Our innate immune system was meant to do good. Up until a century ago, most humans died from infectious diseases like diarrhea, tuberculosis and meningitis. Over millions of years, our immune system has evolved to fight these life-threatening infections from pathogens. As a result, we have developed a highly efficient response to these tiny invaders. But it seems that our immune system may be turning against us.
In the past century, breakthroughs in modern medicine, such as antibiotics and vaccines, make it much less likely for humans to die of infectious disease early in life. This caused a shift from infectious to non-communicable causes of death. We are living longer, exercising less and eating more—processed foods, especially. All of these lifestyle changes result in more accumulation of pro-inflammatory proteins or lipids in our bodies. The result? A heightened inflammatory state that can be the basis of certain chronic non-communicable diseases.
Researchers have found that the same immune pathways originally meant to protect our body from pathogens also activate inflammatory pathways in chronic diseases. At the center stage of these inflammatory pathways is NLRP3.
What is NLRP3?
NLRP3 (NOD-, LRR- and pyrin domain-containing 3) is the primary sensor for inflammatory signals caused by aging, physical inactivity, over-nutrition or environmental factors. NLRP3 can be the cause of chronic diseases because it acts as a whistleblower, passing “danger signals” downstream to initiate chronic inflammatory tissue reactions that occur in various diseases. When activated, NLRP3 nucleates the formation of an inflammasome, leading to subsequent activation of caspase 1 and pro-inflammatory mediators, such as IL-1ß and IL-18. This activation eventually leads to pyroptosis, an immunogenic form of programmed cell death.
Which diseases can be caused by NLRP3?
Cryopyrin-associated periodic syndromes (CAPS) is a group of systemic auto-inflammatory disease caused by gain-of-function mutations of NLRP3. So far, 200 mutations in the NLRP3 gene are known to be associated with CAPS. Different mutations can cause varying conditions, such as blood neutrophilia, fever, inflammation in the skin or joints, and hearing loss.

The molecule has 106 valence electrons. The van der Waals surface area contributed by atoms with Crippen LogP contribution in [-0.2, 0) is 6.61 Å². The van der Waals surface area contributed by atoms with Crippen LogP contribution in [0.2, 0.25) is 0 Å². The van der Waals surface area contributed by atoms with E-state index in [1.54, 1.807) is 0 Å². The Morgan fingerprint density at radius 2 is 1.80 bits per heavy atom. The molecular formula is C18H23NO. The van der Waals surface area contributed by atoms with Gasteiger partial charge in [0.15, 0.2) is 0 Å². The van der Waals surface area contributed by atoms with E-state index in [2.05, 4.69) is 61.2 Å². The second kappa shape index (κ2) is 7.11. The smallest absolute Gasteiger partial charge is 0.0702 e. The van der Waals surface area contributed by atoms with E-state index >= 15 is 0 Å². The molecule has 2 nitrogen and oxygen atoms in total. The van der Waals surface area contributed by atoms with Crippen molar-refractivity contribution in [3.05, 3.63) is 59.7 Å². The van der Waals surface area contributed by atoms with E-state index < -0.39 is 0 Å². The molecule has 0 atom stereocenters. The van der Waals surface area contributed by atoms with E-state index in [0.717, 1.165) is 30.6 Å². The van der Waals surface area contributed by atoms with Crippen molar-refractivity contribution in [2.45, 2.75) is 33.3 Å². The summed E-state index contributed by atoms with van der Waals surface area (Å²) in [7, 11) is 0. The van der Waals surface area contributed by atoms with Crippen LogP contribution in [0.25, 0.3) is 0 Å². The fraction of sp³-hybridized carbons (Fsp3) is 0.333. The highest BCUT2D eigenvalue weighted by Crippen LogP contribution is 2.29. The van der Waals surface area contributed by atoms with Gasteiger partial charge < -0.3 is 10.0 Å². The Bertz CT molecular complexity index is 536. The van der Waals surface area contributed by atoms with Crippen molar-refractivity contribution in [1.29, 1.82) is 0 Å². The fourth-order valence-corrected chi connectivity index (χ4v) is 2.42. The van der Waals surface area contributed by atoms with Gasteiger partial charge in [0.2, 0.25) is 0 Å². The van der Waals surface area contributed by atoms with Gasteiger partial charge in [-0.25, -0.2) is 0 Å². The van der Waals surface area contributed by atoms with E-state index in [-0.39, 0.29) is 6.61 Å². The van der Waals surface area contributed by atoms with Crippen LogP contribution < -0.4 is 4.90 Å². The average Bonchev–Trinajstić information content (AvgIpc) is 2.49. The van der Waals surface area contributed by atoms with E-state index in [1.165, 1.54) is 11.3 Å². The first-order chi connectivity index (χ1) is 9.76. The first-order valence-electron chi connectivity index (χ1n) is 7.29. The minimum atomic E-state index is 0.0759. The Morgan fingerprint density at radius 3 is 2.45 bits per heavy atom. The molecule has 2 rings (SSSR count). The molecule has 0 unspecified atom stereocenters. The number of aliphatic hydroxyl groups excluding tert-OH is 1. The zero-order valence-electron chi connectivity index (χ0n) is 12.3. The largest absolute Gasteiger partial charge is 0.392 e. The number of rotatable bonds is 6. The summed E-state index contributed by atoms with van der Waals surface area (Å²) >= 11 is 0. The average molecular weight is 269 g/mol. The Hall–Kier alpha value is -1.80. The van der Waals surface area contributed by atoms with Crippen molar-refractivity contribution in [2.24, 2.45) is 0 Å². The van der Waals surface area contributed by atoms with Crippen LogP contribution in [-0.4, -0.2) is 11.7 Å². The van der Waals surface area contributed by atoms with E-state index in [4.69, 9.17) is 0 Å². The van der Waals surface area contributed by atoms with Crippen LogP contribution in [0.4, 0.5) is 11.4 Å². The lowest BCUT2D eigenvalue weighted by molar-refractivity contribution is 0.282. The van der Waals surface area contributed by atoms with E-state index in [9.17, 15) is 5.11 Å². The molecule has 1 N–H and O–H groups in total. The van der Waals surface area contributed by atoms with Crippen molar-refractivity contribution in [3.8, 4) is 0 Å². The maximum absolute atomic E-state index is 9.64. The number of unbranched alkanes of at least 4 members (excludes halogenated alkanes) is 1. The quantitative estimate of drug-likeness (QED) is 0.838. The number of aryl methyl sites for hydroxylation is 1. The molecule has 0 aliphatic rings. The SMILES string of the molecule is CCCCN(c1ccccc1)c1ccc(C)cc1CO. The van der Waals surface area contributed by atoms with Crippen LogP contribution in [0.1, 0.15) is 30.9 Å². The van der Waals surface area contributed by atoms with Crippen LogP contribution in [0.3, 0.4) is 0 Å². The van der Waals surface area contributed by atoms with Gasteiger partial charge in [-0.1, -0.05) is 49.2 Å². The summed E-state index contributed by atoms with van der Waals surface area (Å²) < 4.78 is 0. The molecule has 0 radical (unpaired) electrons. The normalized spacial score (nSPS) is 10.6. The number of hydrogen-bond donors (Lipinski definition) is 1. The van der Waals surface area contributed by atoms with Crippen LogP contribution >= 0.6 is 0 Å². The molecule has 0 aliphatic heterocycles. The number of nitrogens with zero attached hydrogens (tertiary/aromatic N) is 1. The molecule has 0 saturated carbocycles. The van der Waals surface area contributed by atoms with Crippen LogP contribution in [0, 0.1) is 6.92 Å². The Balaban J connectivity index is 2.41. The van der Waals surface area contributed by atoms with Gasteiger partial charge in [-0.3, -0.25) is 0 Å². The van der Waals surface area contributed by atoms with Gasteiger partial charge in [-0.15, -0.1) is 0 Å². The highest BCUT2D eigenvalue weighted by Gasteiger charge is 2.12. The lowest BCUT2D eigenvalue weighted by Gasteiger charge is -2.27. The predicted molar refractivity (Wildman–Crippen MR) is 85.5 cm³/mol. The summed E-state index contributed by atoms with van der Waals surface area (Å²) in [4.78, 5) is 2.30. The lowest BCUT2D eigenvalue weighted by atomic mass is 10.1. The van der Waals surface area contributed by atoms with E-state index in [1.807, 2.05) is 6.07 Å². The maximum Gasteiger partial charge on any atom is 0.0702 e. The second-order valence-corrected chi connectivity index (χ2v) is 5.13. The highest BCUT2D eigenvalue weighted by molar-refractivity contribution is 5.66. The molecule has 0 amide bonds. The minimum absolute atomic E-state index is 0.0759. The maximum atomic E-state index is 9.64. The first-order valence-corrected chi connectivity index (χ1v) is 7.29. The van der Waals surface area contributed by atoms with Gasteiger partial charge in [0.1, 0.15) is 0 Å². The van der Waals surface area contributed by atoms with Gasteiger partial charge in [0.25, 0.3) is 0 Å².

Sedentary lifestyles and a diet of high sugar, fat and cholesterol can cause lipids to accumulate in the body. These lipids can activate NLRP3, causing chronic, low-grade inflammation, which can contribute to type 2 diabetes, nonalcoholic steatohepatitis (NASH) and certain types of cancer.
Crystal and protein aggregate pathology
Under certain environmental conditions, soluble molecules in the body can crystallize. These crystals can activate NLRP3, causing chronic inflammation or an acute inflammatory reaction. For example, cholesterol crystals can cause atherosclerosis symptoms; MSU crystals formed by uric acid can cause gout flares. NLRP3 can also be activated by aggregates of misfolded protein, such as ß -amyloid plaques seen in Alzheimer disease.
How can NLRP3 be targeted to treat disease?
Small-molecule NLRP3 agonists
NLRP3 agonists can act as immunostimulatory molecules to enhance immune function, such as reverse the immunosuppressive microenvironment in solid tumors. They can also be used in vaccines as an adjuvant to further enhance the body’s immune response.
Inhibiting NLRP3 transcription and licensing
NLRP3 activity can be controlled by inhibiting NLRP3 transcription or through post-translational modifications. NLRP3 transcription can be prevented by inhibiting certain kinases that promote NLRP3 expression. Targeting NLRP3 phosphorylation or deubiquitination may also inhibit NLRP3 activation.
Inhibiting NLRP3-mediated effector mechanisms
Targeting inflammasome components or signaling molecules downstream of NLRP3, such as IL-1 ß or caspase 1, can also have a therapeutic effect. However, this approach lacks specificity and could increase the risk of side effects.
Small-molecule NLRP3 antagonists
Currently, most drug discovery efforts are focused on screening small molecules for NLRP3 antagonists. Although numerous compounds have been found to inhibit inflammasome activity, it is largely unclear whether they are directly or indirectly targeting NLRP3. Unfortunately, much is still unknown about the NLRP3 activation pathway. Future research is needed to identify the mechanisms of action of these compounds and determine the activation mechanism of NLRP3.
Reference: Mangan MSJ, et al. Targeting the NLRP3 inflammasome in inflammatory diseases. Nat Rev Drug Discov. 2018 Aug; 17(8):588–606
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